A 45-year-old white male presented complaining of ocular discomfort in the right eye and double vision for the previous seven days.
His systemic history was noncontributory. His ocular history was significant for retinal detachment repair in the right eye eight years ago. Finally, he reported no allergies or recent trauma, and he was not taking any medications.
The patients best-corrected visual acuity was 20/20 O.U. at distance and near. An external examination of the individuals right eye demonstrated the findings illustrated in the photograph.
Cover testing produced approximately 10 prism diopters of right hyperdeviation at both distance and near. His pupils appeared normal, without evidence of any afferent defect. All other external testing was normal.
Except for the conjunctival injection seen in the photograph, biomicroscopy revealed normal and healthy anterior segment structures. Intraocular pressures measured 16mm Hg O.U.
The dilated fundus exam revealed healthy optic nerves, vasculature and maculae with attached retinae in both eyes.
How would you approach this case? Does this patient require additional testing? What is your diagnosis? How would you manage this patient? What is the likely prognosis in this case?
Thanks to Jeffry Gerson, O.D., at the
The diagnosis in this case is episcleritis secondary to an extruding scleral buckle. Nearly 10 years earlier, the patient had scleral buckling surgery in his right eye for an acute rhegmatogenous retinal detachment. The initial surgery was a success, with complete retinal reattachment and maintenance of good vision.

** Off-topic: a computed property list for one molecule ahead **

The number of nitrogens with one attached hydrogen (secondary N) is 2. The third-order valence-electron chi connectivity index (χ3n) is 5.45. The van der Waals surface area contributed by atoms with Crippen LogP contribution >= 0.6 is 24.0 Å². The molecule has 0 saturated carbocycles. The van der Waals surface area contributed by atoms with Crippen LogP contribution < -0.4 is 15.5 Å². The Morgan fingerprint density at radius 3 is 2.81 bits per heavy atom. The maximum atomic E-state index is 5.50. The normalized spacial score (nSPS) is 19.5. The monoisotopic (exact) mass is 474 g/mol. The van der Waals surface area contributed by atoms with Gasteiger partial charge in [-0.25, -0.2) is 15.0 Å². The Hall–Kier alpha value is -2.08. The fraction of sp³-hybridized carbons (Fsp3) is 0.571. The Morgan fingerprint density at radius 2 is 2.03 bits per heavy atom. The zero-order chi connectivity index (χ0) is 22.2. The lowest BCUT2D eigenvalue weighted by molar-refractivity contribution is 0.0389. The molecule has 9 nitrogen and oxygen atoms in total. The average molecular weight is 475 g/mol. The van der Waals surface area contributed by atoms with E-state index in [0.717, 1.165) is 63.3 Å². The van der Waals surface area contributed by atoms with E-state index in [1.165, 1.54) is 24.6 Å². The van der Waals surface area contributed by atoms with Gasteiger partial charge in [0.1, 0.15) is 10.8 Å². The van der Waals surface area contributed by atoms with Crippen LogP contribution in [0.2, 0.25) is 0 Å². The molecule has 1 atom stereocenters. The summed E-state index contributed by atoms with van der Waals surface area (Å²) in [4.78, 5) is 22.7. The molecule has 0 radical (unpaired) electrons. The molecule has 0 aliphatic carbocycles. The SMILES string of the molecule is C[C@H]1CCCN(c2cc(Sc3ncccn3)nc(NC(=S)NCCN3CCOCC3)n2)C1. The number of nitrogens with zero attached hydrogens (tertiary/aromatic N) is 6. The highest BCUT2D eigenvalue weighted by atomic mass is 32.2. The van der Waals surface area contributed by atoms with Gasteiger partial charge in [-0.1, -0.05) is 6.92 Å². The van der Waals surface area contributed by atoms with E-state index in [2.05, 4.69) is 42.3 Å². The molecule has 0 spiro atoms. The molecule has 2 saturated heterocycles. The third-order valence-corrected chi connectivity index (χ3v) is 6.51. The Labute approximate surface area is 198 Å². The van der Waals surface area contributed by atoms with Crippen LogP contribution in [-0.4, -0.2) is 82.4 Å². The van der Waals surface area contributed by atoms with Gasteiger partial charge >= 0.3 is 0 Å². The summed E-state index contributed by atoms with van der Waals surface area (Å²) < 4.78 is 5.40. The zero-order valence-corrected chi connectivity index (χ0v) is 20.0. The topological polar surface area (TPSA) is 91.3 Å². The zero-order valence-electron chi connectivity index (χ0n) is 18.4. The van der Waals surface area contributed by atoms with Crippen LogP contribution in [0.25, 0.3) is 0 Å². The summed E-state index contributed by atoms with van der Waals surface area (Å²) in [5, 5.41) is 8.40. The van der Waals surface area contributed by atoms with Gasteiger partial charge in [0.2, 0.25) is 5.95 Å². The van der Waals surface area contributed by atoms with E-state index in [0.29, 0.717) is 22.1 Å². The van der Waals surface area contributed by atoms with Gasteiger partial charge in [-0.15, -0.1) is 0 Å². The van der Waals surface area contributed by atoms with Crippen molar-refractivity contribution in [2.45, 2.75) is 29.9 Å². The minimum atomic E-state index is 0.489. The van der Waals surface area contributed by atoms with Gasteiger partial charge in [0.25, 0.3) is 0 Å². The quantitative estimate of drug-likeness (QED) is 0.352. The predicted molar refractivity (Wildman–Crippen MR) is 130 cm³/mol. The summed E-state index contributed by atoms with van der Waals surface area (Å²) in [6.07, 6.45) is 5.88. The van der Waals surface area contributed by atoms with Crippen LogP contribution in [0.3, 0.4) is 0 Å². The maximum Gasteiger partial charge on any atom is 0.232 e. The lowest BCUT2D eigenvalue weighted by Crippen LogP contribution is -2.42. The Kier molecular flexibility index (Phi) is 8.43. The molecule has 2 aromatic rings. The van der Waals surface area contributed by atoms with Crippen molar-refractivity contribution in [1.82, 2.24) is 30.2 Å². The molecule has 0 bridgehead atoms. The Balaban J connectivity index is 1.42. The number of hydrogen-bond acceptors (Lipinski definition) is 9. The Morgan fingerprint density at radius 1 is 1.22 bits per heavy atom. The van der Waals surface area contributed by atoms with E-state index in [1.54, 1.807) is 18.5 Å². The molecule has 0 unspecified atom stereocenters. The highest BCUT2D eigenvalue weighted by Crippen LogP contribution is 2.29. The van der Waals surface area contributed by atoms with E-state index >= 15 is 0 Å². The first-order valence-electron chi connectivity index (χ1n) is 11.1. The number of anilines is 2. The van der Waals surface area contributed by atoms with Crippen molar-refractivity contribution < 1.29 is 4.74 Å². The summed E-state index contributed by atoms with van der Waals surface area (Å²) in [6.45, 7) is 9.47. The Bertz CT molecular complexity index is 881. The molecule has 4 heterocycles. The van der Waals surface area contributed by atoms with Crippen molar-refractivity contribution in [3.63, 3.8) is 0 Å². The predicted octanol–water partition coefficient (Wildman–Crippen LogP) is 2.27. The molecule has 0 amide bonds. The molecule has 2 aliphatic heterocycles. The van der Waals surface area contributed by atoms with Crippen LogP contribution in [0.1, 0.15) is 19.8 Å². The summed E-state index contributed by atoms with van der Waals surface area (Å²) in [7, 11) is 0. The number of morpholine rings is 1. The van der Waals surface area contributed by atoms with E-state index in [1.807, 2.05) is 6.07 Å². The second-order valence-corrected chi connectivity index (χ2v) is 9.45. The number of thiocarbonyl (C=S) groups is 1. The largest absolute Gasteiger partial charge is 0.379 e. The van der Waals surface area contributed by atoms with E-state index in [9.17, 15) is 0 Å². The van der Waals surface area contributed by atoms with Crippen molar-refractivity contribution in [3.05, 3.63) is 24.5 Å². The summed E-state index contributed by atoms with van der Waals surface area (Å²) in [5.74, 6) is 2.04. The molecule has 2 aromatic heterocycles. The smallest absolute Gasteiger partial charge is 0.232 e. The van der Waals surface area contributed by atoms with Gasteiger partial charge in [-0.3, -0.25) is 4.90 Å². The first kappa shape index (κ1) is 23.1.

The extruding buckle interacted with the extraocular muscles to cause intermittent diplopia and episcleral inflammation. The photograph shows the MIRAgel implant, from Mira Inc., perforating through the conjunctiva.
Scleral buckling, or indentation, was pioneered in the early 1950s and still remains a viable procedure for retinal reattachment.1 Although other procedures, such as pneumatic retinopexy and primary vitrectomy, have gained popularity, scleral buckling is still the standard by which the alternatives are judged, thanks to its success rate of nearly 90%.2
The purpose of a scleral buckle is to push, or buckle, the sclera inward, causing contact with the retina. This relieves traction on the retina, and causes the tear to settle and close. But, this operation alone will not cause the tear to seal itself. So, either cryotherapy or laser photocoagulation is performed to create scarring around the tear and prevent future redetachment.
Because the apposition of the RPE to the neurosensory retina causes a change in the hydrodynamics of the vitreous, drainage of subretinal fluid may not be necessary.3 Drainage of subretinal fluid is sometimes required, however, when there is a bullous detachment, and approximation is not obtainable by buckle alone.